The Guardian recently ran Facebook now has 350M users – and there’s no point in advertising to them. The story serves as a nice reality check for those in the Social Media ‘business’.
There is no doubt that by the measure of registered users (fans, members), many of these services have been wildly successful within a very short period of time: Bebo, Twitter and LinkedIn have around 50M users. MySpace has something like 80M users and Facebook now claims over 350M registrants, a large number by any stretch, namely that it exceeds the population of the United States. This is all without even counting site visitations as tallied by a firm like comScore. Astounding numbers? Absolutely.
But here’s the big jolt: these services generate very little revenue or profit, command bubble-like valuations and have yet to prove that they are a viable advertising medium. Some examples cited by The Guardian underscore this point (numbers are approximate as some firms are private and/or in constant flux):
- Facebook is valued at about $10B on revenue of $500M est. for 2009
- Twitter has no tangible revenue, is valued at $1B; just raised $100M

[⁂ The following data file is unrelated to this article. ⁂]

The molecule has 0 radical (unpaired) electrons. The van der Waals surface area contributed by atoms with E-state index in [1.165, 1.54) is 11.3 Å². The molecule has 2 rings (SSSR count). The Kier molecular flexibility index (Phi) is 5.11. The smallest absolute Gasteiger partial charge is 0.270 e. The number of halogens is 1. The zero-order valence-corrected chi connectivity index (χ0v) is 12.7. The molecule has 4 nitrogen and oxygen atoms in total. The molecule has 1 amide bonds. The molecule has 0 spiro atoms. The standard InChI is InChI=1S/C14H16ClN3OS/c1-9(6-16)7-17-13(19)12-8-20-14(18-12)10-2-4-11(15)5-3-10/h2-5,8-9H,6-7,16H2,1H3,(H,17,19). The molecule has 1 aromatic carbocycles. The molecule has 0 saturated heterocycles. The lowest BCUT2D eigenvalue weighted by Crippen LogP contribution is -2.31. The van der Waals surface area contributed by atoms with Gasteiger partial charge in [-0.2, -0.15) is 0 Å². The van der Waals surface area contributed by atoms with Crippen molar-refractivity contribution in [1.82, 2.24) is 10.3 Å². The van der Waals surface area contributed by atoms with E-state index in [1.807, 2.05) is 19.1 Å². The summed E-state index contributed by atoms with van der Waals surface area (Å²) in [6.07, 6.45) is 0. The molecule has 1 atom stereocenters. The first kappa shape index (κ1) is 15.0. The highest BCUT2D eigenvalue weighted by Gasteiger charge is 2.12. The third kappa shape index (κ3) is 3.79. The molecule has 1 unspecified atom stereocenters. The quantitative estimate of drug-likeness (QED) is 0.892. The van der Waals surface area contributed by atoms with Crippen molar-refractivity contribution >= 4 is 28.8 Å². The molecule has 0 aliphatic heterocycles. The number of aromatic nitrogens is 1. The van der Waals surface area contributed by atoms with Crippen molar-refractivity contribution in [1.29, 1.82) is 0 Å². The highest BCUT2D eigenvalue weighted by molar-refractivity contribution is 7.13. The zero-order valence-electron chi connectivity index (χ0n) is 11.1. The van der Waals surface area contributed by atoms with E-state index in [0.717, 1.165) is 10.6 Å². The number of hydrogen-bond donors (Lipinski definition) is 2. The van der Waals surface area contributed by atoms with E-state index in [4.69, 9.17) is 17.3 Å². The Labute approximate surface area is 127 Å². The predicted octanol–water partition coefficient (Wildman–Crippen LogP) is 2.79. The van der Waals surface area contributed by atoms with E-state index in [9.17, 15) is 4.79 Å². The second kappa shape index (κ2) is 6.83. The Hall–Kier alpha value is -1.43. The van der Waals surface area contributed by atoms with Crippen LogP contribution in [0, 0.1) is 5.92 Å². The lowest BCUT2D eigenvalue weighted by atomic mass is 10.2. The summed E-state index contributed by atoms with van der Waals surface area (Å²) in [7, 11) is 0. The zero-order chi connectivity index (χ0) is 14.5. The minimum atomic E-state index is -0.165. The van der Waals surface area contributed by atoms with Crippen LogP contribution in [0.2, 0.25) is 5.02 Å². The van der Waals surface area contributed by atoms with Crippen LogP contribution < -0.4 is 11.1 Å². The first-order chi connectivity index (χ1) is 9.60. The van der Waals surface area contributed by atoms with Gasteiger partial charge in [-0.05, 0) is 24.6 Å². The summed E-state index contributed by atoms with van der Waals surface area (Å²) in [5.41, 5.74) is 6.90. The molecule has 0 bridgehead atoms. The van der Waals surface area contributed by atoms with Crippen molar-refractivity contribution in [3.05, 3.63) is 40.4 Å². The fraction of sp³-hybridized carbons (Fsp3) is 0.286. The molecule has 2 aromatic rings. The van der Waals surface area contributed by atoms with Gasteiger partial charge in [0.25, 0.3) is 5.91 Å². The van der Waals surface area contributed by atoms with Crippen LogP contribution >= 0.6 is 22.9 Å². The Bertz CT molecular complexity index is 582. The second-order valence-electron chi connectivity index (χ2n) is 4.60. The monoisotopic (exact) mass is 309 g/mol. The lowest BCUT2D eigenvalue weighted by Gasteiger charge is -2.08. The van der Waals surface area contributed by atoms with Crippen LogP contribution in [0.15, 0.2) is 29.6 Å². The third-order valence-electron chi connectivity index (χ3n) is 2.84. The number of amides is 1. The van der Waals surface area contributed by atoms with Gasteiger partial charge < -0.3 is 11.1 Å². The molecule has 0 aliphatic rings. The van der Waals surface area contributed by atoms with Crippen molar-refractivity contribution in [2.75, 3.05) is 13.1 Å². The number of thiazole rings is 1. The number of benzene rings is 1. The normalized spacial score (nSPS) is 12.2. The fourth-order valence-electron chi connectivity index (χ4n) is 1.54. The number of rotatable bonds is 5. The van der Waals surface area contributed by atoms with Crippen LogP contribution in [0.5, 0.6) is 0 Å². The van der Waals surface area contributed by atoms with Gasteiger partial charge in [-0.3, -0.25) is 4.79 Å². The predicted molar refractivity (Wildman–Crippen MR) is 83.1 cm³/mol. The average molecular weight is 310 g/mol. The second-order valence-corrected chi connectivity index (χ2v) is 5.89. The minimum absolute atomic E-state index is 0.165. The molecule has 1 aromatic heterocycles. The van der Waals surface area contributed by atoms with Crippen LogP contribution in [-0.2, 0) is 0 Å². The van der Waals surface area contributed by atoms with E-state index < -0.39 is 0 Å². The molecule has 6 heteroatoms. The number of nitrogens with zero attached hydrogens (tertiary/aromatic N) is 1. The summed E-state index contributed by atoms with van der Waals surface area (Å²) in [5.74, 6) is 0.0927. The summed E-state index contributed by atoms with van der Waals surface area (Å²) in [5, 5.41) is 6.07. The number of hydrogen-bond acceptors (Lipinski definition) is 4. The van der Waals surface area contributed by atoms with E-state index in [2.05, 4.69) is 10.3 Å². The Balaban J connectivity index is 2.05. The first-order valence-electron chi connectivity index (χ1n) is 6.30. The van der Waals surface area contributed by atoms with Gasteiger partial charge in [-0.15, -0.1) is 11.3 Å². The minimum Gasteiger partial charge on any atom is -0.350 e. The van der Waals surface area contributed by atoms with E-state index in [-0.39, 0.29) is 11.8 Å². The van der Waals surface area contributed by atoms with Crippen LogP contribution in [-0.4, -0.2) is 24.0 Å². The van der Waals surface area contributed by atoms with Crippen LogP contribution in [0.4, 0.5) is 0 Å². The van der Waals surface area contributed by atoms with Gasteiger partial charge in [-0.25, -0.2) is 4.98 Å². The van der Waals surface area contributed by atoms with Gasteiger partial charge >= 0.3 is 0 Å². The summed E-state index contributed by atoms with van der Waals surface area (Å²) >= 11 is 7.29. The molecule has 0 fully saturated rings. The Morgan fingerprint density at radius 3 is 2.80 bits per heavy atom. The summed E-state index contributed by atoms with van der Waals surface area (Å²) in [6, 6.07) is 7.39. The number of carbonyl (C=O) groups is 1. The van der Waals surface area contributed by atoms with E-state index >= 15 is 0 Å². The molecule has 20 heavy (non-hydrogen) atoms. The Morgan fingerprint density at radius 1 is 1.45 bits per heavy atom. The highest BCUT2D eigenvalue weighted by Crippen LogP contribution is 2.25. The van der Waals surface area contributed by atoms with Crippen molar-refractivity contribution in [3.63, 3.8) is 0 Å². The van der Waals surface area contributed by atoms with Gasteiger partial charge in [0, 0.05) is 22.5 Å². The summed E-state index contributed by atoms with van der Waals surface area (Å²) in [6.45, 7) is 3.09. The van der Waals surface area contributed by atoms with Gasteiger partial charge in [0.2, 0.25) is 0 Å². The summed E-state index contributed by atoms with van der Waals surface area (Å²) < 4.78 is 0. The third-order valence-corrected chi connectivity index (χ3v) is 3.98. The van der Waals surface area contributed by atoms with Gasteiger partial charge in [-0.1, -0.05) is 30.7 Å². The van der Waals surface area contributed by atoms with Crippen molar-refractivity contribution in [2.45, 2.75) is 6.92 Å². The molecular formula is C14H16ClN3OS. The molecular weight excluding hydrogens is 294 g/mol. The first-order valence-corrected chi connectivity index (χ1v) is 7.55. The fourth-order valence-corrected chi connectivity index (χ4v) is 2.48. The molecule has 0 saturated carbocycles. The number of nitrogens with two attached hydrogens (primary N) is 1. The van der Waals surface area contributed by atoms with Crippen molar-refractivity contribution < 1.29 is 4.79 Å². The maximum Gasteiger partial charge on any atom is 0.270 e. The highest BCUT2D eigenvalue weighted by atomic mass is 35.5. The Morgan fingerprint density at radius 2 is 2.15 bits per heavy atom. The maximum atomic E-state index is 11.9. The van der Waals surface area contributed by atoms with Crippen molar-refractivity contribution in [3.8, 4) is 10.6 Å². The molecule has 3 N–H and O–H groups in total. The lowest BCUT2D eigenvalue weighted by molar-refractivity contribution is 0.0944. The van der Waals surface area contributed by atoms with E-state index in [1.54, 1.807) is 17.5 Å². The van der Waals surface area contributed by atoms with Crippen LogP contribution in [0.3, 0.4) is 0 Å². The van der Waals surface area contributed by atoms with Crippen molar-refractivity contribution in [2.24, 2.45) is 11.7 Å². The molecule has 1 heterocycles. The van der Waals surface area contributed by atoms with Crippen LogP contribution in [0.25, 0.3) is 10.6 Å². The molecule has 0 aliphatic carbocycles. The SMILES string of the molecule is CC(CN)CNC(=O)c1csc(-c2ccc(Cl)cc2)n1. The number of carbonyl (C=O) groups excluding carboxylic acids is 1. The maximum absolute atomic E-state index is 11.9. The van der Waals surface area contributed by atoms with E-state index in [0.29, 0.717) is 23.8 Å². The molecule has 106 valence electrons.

- LinkedIn is generating revenue, how much is unclear; profit elusive
Then perhaps there’s a bit of buyer’s remorse:
- Time Warner’s 2008 purchase of Bebo for $850M w/multiple of 48.5 x earnings
- News Corporation’s purchase of MySpace for $580M in 2005; growth in a stall
Social Networks, as much as they have gained mainstream popularity, are still seeking to monetize their services. While companies such as LinkedIn have developed fee-based premium options to customers, most are still in the ‘freemium’ category. In the hope of attracting paying customers, free is the common denominator when it comes to the price charged for most social networking services — the digital version of “Field of Dreams” in a way. During their next growth stage, moving up the value chain will be a major challenge for many of these companies.
Investors no doubt, will become a bit edgy, as they are prone to be, when the cost of capital gets a little out of the comfort zone. A major question that might be heard in the boardrooms a bit more often over the next year just might be: “How are we going to get customers to pay?”
– Ted Morris 4ScreensMedia